“The Invisible Woman”: An affair that scared the Dickens out of her

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The Invisible Woman” opens Friday at Sundance Cinemas. I’ll be hosting a post-show chat after the 7:10 p.m. Tuesday, April 29 show at the theater. R, 1:51, three stars out of four.

Charles Dickens was a man of the people. In addition to writing stories that changed literature, he was an enthusiastic playwright and orator, championing the plight of the downtrodden in England. In one scene in “The Invisible Woman,” we see Dickens (Ralph Fiennes, who also directs) springing to action after a horrific train accident, quickly taking charge to tend to the wounded.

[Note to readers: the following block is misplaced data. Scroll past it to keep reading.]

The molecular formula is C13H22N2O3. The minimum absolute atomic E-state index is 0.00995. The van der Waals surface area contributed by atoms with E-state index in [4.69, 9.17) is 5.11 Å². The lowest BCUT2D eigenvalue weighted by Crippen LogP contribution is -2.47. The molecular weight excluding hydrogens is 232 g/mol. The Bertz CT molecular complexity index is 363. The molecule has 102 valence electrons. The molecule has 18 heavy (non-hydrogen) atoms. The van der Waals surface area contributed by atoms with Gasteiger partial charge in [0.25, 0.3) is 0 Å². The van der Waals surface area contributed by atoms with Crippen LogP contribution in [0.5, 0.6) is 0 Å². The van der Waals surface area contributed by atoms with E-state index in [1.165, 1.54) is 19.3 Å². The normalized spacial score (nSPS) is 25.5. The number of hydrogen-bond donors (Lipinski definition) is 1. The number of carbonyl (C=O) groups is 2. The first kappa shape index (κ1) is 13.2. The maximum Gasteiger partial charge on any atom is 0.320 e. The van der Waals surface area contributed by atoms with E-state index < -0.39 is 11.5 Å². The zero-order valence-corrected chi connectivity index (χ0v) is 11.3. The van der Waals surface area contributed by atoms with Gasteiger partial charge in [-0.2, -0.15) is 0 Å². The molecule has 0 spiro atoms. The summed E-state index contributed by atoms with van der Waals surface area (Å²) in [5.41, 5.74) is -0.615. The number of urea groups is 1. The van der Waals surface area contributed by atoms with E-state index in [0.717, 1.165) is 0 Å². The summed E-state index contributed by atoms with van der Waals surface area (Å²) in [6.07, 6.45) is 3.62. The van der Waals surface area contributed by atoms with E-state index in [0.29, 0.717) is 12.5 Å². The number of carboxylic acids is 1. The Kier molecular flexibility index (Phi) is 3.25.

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Unwrapping the layers of “The Grand Budapest Hotel”

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The movie at the creamy center of the confection that is “The Grand Budapest Hotel” is perhaps the most purely fun film Wes Anderson has ever made, outside of “Fantastic Mr. Fox!” Stolen paintings! Shootouts! Ski chases! It’s an unabashed yarn, with Ralph Fiennes as the elegantly flappable hotel concierge at the center of it all; Basil Fawlty, Man of Action.

 

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